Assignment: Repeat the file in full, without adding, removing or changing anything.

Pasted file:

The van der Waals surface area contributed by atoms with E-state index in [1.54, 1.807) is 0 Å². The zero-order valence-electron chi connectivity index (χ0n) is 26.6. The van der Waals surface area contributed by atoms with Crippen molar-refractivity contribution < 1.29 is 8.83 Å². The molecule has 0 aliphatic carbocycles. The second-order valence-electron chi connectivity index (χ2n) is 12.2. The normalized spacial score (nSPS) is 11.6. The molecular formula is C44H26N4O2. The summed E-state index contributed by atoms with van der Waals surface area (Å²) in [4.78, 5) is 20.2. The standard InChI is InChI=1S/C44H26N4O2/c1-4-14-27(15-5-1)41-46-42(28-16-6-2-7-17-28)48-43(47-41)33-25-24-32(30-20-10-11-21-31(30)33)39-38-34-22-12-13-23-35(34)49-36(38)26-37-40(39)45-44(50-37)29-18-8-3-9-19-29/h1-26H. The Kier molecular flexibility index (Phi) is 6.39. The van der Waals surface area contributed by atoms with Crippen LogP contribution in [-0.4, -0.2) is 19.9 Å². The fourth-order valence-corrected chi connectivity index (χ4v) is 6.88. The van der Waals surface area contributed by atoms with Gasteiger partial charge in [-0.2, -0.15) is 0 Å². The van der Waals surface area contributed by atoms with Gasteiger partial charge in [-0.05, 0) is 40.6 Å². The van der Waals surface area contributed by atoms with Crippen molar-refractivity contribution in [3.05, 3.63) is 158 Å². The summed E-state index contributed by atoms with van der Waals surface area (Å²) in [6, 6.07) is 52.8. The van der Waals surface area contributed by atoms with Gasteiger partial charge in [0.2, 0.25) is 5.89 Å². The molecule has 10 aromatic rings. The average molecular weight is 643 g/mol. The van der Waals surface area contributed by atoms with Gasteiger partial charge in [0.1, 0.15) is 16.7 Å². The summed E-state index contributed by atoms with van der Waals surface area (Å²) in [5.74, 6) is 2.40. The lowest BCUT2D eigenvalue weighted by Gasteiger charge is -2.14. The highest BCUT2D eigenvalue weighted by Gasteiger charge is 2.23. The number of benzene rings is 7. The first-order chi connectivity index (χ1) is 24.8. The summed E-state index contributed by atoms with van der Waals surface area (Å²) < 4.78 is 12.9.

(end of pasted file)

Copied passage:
The van der Waals surface area contributed by atoms with E-state index in [1.54, 1.807) is 0 Å². The zero-order valence-electron chi connectivity index (χ0n) is 26.6. The van der Waals surface area contributed by atoms with Crippen molar-refractivity contribution < 1.29 is 8.83 Å². The molecule has 0 aliphatic carbocycles. The second-order valence-electron chi connectivity index (χ2n) is 12.2. The normalized spacial score (nSPS) is 11.6. The molecular formula is C44H26N4O2. The summed E-state index contributed by atoms with van der Waals surface area (Å²) in [4.78, 5) is 20.2. The standard InChI is InChI=1S/C44H26N4O2/c1-4-14-27(15-5-1)41-46-42(28-16-6-2-7-17-28)48-43(47-41)33-25-24-32(30-20-10-11-21-31(30)33)39-38-34-22-12-13-23-35(34)49-36(38)26-37-40(39)45-44(50-37)29-18-8-3-9-19-29/h1-26H. The Kier molecular flexibility index (Phi) is 6.39. The van der Waals surface area contributed by atoms with Crippen LogP contribution in [-0.4, -0.2) is 19.9 Å². The fourth-order valence-corrected chi connectivity index (χ4v) is 6.88. The van der Waals surface area contributed by atoms with Gasteiger partial charge in [-0.2, -0.15) is 0 Å². The van der Waals surface area contributed by atoms with Gasteiger partial charge in [-0.05, 0) is 40.6 Å². The van der Waals surface area contributed by atoms with Crippen molar-refractivity contribution in [3.05, 3.63) is 158 Å². The summed E-state index contributed by atoms with van der Waals surface area (Å²) in [6, 6.07) is 52.8. The van der Waals surface area contributed by atoms with Gasteiger partial charge in [0.2, 0.25) is 5.89 Å². The molecule has 10 aromatic rings. The average molecular weight is 643 g/mol. The van der Waals surface area contributed by atoms with Gasteiger partial charge in [0.1, 0.15) is 16.7 Å². The summed E-state index contributed by atoms with van der Waals surface area (Å²) in [5.74, 6) is 2.40. The lowest BCUT2D eigenvalue weighted by Gasteiger charge is -2.14. The highest BCUT2D eigenvalue weighted by Gasteiger charge is 2.23. The number of benzene rings is 7. The first-order chi connectivity index (χ1) is 24.8. The summed E-state index contributed by atoms with van der Waals surface area (Å²) < 4.78 is 12.9.